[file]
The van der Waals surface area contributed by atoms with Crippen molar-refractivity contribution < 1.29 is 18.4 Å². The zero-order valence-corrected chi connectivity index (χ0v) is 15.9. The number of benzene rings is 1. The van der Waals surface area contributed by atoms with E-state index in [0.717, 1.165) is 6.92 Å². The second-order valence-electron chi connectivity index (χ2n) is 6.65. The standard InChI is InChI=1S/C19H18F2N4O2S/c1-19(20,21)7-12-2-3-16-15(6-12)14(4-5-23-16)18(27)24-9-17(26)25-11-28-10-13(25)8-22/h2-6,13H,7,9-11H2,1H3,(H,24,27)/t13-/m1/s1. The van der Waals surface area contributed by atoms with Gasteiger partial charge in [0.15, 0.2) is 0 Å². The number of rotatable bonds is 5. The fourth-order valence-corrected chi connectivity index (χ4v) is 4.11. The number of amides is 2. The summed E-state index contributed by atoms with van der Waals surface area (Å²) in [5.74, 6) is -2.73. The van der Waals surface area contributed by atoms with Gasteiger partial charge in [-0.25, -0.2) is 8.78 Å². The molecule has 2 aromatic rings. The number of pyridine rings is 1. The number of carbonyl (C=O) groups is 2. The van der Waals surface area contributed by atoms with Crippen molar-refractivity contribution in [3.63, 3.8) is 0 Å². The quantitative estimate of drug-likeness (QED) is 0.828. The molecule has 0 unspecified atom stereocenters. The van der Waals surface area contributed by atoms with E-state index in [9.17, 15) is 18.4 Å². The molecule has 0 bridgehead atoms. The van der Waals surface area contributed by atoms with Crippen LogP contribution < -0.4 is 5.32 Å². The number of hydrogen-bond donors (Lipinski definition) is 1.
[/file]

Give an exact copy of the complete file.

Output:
The van der Waals surface area contributed by atoms with Crippen molar-refractivity contribution < 1.29 is 18.4 Å². The zero-order valence-corrected chi connectivity index (χ0v) is 15.9. The number of benzene rings is 1. The van der Waals surface area contributed by atoms with E-state index in [0.717, 1.165) is 6.92 Å². The second-order valence-electron chi connectivity index (χ2n) is 6.65. The standard InChI is InChI=1S/C19H18F2N4O2S/c1-19(20,21)7-12-2-3-16-15(6-12)14(4-5-23-16)18(27)24-9-17(26)25-11-28-10-13(25)8-22/h2-6,13H,7,9-11H2,1H3,(H,24,27)/t13-/m1/s1. The van der Waals surface area contributed by atoms with Gasteiger partial charge in [0.15, 0.2) is 0 Å². The number of rotatable bonds is 5. The fourth-order valence-corrected chi connectivity index (χ4v) is 4.11. The number of amides is 2. The summed E-state index contributed by atoms with van der Waals surface area (Å²) in [5.74, 6) is -2.73. The van der Waals surface area contributed by atoms with Gasteiger partial charge in [-0.25, -0.2) is 8.78 Å². The molecule has 2 aromatic rings. The number of pyridine rings is 1. The number of carbonyl (C=O) groups is 2. The van der Waals surface area contributed by atoms with Crippen molar-refractivity contribution in [3.63, 3.8) is 0 Å². The quantitative estimate of drug-likeness (QED) is 0.828. The molecule has 0 unspecified atom stereocenters. The van der Waals surface area contributed by atoms with E-state index in [9.17, 15) is 18.4 Å². The molecule has 0 bridgehead atoms. The van der Waals surface area contributed by atoms with Crippen LogP contribution < -0.4 is 5.32 Å². The number of hydrogen-bond donors (Lipinski definition) is 1.